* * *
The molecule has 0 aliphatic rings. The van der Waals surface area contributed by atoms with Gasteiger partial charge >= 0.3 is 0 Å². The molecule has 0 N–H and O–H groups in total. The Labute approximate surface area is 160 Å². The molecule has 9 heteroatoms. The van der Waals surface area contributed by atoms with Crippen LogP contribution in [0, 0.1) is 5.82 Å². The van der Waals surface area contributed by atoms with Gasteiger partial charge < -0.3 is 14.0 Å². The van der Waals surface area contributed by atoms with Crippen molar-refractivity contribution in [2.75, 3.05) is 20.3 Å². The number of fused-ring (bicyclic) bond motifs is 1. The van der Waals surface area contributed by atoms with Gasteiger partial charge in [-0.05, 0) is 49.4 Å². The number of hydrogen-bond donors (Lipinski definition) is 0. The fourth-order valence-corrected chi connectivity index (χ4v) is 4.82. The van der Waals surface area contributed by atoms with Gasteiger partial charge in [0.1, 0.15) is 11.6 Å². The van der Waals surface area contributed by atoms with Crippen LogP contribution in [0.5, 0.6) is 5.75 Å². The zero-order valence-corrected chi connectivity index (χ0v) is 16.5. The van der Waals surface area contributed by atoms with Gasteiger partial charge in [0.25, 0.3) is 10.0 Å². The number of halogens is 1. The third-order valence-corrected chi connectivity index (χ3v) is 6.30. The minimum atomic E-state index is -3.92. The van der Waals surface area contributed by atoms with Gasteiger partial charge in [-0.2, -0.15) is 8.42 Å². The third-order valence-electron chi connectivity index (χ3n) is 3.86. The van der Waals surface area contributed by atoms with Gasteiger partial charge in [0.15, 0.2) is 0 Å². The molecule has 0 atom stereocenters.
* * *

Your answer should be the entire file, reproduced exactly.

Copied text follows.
The molecule has 0 aliphatic rings. The van der Waals surface area contributed by atoms with Gasteiger partial charge >= 0.3 is 0 Å². The molecule has 0 N–H and O–H groups in total. The Labute approximate surface area is 160 Å². The molecule has 9 heteroatoms. The van der Waals surface area contributed by atoms with Crippen LogP contribution in [0, 0.1) is 5.82 Å². The van der Waals surface area contributed by atoms with Gasteiger partial charge < -0.3 is 14.0 Å². The van der Waals surface area contributed by atoms with Crippen molar-refractivity contribution in [2.75, 3.05) is 20.3 Å². The number of fused-ring (bicyclic) bond motifs is 1. The van der Waals surface area contributed by atoms with Gasteiger partial charge in [-0.05, 0) is 49.4 Å². The number of hydrogen-bond donors (Lipinski definition) is 0. The fourth-order valence-corrected chi connectivity index (χ4v) is 4.82. The van der Waals surface area contributed by atoms with Gasteiger partial charge in [0.1, 0.15) is 11.6 Å². The van der Waals surface area contributed by atoms with Crippen LogP contribution in [0.5, 0.6) is 5.75 Å². The zero-order valence-corrected chi connectivity index (χ0v) is 16.5. The van der Waals surface area contributed by atoms with Gasteiger partial charge in [0.25, 0.3) is 10.0 Å². The number of halogens is 1. The third-order valence-corrected chi connectivity index (χ3v) is 6.30. The minimum atomic E-state index is -3.92. The van der Waals surface area contributed by atoms with Gasteiger partial charge in [-0.2, -0.15) is 8.42 Å². The third-order valence-electron chi connectivity index (χ3n) is 3.86. The van der Waals surface area contributed by atoms with Gasteiger partial charge in [0.15, 0.2) is 0 Å². The molecule has 0 atom stereocenters.